The concept of authenticating (granting) access to a resource (place or thing) has been around since the earliest civilizations. Protecting information or resources isn’t anything new.
Identity management is a category of IT operations that has been around for a very long time as well. Of course, when it comes to electronic or digital assets, that process is different than what we see in the physical world. As the world shifts to be online more and more, the concept of online identity management is an important one to watch.
There are a variety of different efforts going on in the identity and access management (IAM) world. Some of those are focused on consumers, while others are focused on business identities. For the purposes of this blog article, we’ll focus on the business identity management sector.
Business Identity Management
This sector came of age with the advent of the LDAP authentication protocol, and the commercialization of it and Kerberos with Microsoft Active Directory. This was in the early 2000s, when AD became the leading identity and access management solution on the market. In fact, many would argue that Active Directory became the monopoly in the space, and was leveraged to help Microsoft lock-in their customers to their platforms. Interestingly, the identity access management (IAM) market – specifically in directory services – didn’t change much after the introduction of Active Directory.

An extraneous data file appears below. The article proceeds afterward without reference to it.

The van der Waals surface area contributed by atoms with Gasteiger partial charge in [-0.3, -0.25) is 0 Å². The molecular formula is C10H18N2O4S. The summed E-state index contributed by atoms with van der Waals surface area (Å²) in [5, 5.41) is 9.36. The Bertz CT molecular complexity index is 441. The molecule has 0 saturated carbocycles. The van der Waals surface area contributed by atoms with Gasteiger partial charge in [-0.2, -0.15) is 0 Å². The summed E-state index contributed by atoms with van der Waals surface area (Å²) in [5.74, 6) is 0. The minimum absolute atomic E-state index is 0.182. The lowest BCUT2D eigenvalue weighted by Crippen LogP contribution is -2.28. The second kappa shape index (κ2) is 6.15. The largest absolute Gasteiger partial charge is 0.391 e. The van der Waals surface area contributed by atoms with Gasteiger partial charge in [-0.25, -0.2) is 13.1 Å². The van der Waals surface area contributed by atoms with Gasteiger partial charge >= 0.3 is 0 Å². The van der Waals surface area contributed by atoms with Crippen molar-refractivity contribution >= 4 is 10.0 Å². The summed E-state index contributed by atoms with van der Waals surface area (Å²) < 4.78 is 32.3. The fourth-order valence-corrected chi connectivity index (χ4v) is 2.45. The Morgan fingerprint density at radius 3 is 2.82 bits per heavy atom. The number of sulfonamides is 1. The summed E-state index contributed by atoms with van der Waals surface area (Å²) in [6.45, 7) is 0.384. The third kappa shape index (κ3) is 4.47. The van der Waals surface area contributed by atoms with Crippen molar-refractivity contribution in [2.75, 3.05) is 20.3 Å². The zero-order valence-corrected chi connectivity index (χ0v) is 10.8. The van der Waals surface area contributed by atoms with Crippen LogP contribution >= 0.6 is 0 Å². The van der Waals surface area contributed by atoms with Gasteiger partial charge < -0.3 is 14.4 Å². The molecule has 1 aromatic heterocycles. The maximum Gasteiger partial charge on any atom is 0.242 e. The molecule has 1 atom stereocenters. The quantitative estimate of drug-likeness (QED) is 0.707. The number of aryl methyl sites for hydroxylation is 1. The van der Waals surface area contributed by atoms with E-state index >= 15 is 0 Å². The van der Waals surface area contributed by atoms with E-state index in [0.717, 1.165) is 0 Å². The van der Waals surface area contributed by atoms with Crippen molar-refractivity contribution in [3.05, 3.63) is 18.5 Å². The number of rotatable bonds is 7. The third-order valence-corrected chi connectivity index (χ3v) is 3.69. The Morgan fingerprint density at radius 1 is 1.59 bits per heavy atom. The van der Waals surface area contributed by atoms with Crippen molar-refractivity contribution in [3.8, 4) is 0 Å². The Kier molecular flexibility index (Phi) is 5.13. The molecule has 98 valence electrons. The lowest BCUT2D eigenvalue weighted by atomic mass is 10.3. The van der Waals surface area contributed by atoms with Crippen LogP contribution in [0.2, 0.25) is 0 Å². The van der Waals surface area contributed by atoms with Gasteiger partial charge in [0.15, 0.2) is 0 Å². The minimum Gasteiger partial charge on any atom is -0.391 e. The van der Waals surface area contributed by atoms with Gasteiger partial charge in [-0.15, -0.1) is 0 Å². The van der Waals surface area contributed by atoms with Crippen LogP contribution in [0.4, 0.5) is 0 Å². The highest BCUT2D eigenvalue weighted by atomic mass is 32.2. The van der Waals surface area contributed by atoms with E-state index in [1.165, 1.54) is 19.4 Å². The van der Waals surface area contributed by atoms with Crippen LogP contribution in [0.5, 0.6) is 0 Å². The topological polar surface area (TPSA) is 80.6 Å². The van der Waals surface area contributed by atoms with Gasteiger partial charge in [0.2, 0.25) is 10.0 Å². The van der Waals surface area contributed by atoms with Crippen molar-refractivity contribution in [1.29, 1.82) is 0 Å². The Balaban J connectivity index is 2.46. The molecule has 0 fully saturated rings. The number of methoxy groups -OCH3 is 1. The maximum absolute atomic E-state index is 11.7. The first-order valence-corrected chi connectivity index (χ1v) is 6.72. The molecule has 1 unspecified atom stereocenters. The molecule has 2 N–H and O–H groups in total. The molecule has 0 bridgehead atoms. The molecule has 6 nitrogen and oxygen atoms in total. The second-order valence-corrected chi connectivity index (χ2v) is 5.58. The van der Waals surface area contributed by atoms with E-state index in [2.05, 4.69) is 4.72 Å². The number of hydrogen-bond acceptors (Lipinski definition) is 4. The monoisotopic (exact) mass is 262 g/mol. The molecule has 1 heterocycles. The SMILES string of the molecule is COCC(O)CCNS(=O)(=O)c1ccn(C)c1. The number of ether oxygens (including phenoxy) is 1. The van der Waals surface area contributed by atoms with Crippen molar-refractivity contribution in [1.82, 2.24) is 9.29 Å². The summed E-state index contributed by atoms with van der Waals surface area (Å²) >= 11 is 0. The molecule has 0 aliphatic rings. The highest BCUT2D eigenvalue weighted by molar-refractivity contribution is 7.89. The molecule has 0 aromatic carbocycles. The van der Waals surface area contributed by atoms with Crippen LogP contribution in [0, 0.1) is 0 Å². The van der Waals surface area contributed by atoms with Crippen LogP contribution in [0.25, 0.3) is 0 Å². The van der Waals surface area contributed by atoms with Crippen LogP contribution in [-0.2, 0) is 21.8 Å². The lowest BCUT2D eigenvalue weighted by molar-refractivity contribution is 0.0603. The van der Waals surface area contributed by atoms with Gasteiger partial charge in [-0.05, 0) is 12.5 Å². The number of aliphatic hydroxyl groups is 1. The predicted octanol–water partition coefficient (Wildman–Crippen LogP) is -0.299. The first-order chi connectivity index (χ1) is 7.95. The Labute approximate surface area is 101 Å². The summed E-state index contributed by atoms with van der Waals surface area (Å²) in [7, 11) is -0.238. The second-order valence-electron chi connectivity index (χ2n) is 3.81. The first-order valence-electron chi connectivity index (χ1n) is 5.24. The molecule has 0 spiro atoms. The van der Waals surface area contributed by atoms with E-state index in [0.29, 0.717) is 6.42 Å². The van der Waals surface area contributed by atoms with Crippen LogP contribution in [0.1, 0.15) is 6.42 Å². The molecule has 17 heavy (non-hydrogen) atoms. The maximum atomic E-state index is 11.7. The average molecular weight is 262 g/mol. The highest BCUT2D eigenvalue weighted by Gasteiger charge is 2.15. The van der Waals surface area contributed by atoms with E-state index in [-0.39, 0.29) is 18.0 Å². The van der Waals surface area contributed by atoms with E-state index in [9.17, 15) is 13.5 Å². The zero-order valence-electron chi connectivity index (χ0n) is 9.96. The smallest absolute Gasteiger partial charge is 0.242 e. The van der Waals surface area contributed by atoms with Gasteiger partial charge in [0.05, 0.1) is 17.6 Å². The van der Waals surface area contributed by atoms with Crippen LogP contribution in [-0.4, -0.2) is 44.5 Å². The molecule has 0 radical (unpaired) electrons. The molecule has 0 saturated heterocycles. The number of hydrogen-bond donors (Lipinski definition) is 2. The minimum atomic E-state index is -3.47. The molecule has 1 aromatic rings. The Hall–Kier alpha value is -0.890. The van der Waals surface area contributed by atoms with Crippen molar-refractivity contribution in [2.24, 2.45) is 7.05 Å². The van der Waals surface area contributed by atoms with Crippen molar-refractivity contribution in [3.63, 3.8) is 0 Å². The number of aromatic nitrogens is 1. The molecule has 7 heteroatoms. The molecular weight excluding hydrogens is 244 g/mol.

The same can not be said for the IT landscape however. This environment changed dramatically through 2010, one of the key results being that Windows lost its dominance in the OS market. A recent Forbes article noted that only one in five devices in an enterprise are Windows-based, down from 97% in the early 2000s.
During this time web applications began to emerge and take over for on-prem applications, data centers shifted to the cloud with AWS and Google Cloud, and WiFi displaced wired networks dramatically changing the architecture of the on-prem office. It is clear to see that the IT world is not as it once was.
Active Directory Can No Longer Keep Up
All of these changes impacted the value of the core identity provider. With Active Directory struggling with non-Windows operating systems and off-prem IT resources, it quickly began to lose its appeal. As more of the IT network shifted to be non-Windows based and in the cloud, AD lost even more value to IT. In fact, over time, many IT admins started to think about finding an online identity management solution to their struggles with the on-prem AD platform.
Directory-as-a-Service Steps In
Fortunately, a new generation of online identity providers emerged to reimagine Active Directory for the cloud era. Called Directory-as-a-Service®, this cloud identity management solution is a cross-platform, neutral unified directory service. This cloud hosted directory can not only do what AD does, but DaaS is able to handle these tasks across virtually all platforms, providers, protocols, and locations. The cloud directory is a centralized user and system management solution, cloud LDAP, RADIUS-as-a-Service, system-based multi-factor authentication, True Single Sign-On, SSH key management provider, and more. Directory-as-a-Service can become the central user management system for your entire organization.
DaaS and Online Identity Management
The above video lays out the next generation of IAM strategies, including the best practices and worst mistakes. Feel free to use it as a tool to learn more about the topic. Additionally, if you would like to learn more about online identity management or Directory-as-a-Service in particular, drop us a note. Alternatively, feel free to sign-up for an account on our IDaaS platform. Your first 10 users are free forever, and we would love to hear what you think.